Source: Massey University
Two University drug policy experts have identified gaps and challenges in New Zealand’s proposal for legalising recreational cannabis. In advance of a widely-watched national referendum vote to be held this September, Associate Professor Chris Wilkins and Dr. Marta Rychert argue in the pages of Addiction that New Zealand’s Cannabis Legislation and Control Bill (CLCB) needs to be strengthened in two critical areas:
Set a formal minimum price for cannabis: The legalisation of cannabis in other jurisdictions has resulted in significant declines in the legal price of cannabis. Minimum unit pricing has been shown to be effective at reducing alcohol consumption levels and related harms. The CLCB includes a discretionary power to raise the excise tax for cannabis for a maximum of 12 months if the price of cannabis drops below the level consistent with purposes of the Act. This discretionary power lacks clear criteria for activation and thus falls short of a clear minimum price provision.
Lower the potency cap for cannabis products: High potency cannabis is associated with increasing first-time cannabis treatment admissions, transition to daily use, cannabis dependence and higher risk of psychosis and psychosis relapse. The CLCB’s maximum potency levels for cannabis plant (15 per cent THC) appears to be at the higher end of those currently found in the black market in New Zealand. Potency levels for edibles and extracts are expressed as milligrams “per unit” and “per package” without defining what constitutes a unit or package. (Edibles and concentrates will not initially be sold but they are included in the CLCB for future approval.)
Wilkins and Rychert also identify two public health objectives of the CLCB that will be difficult to achieve:
Difficulties reducing cannabis use over time via a commercial market: The CLCB largely proposes a commercial cannabis market with provisions for non-commercial and not-for-profit supply. The CLCB objective of lowering cannabis use over time appears at odds with the proposed commercial cannabis sector, which will focus on expanding sales. Non-commercial or not-for-profit operators can provide legal access to cannabis while avoiding profit driven commercial companies.
Difficulties taxing products by THC potency: The CLCB proposes a progressive product excise tax based on THC potency and weight. Considerable work will be required to implement a potency-based tax, including consistent sampling procedures, certified testing facilities, and effective auditing to prevent producers gaming the system. Also, the reliability and replicability of testing THC is problematic. A weight-based tax (similar to the taxation of tobacco) may be a more practical alternative for now.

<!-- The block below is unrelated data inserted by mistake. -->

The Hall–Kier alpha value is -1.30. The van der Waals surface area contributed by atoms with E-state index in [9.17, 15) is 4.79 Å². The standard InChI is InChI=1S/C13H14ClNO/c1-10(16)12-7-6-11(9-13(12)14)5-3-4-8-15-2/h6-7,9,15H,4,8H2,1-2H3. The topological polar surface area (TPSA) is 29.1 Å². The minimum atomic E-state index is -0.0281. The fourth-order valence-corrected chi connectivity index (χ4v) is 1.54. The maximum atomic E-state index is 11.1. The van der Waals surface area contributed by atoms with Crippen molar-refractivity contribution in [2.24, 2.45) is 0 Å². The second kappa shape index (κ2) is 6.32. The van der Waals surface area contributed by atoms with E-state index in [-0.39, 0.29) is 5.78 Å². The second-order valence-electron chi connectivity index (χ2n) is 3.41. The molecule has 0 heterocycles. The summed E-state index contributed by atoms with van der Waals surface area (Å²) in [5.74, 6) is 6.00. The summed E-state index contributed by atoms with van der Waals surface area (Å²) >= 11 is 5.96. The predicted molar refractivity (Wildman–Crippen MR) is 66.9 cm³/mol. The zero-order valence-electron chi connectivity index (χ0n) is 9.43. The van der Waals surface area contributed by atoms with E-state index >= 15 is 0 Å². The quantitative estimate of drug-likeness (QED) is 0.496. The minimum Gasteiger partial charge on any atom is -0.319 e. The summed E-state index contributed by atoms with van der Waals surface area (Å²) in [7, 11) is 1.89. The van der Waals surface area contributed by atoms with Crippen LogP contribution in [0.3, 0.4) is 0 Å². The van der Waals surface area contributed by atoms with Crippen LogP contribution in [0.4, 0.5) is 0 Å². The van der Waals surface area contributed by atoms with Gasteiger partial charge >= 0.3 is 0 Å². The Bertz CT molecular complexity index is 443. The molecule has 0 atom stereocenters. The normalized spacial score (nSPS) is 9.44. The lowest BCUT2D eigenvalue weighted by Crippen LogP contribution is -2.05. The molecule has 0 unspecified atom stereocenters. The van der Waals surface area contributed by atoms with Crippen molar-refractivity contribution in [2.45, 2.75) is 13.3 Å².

Dr Wilkins says: “The New Zealand referendum vote will be the first time a country will have the opportunity to vote on a comprehensive regulatory framework to legalise cannabis rather than a general question asking whether cannabis should be legal or not. It’s therefore important that New Zealand voters clearly understand the strengths and weaknesses of the proposed CLCB.”
Wilkins and Rychert provided feedback on the first draft of the CLCB to the New Zealand Ministry of Justice Cannabis Referendum Team, along with a number of other anonymous experts and public commentators. The authors received no financial or non-financial remuneration for these comments.
This paper is free to download for one month from the Wiley Online Library: https://onlinelibrary.wiley.com/doi/abs/10.1111/add.15144 or by contacting Jean O’Reilly, Editorial Manager, Addiction, firstname.lastname@example.org, tel +44 (0)20 7848 0452.
Full citation for article: Wilkins C and Rychert M (2020) Assessing New Zealand’s Cannabis Legalisation and Control Bill: Prospects and Challenges. Addiction 115: doi: 10.1111/add.15144.
Funding: The work in this paper was supported by external research funding from the New Zealand Royal Society Marsden Grant.
Addiction (www.addictionjournal.org) is a monthly international scientific journal publishing peer-reviewed research reports on alcohol, substances, tobacco, and gambling as well as editorials and other debate pieces. Owned by the Society for the Study of Addiction, it has been in continuous publication since 1884. Addiction is the number two journal in the 2019 ISI Journal Citation Reports ranking in the substance abuse category (science and social science editions).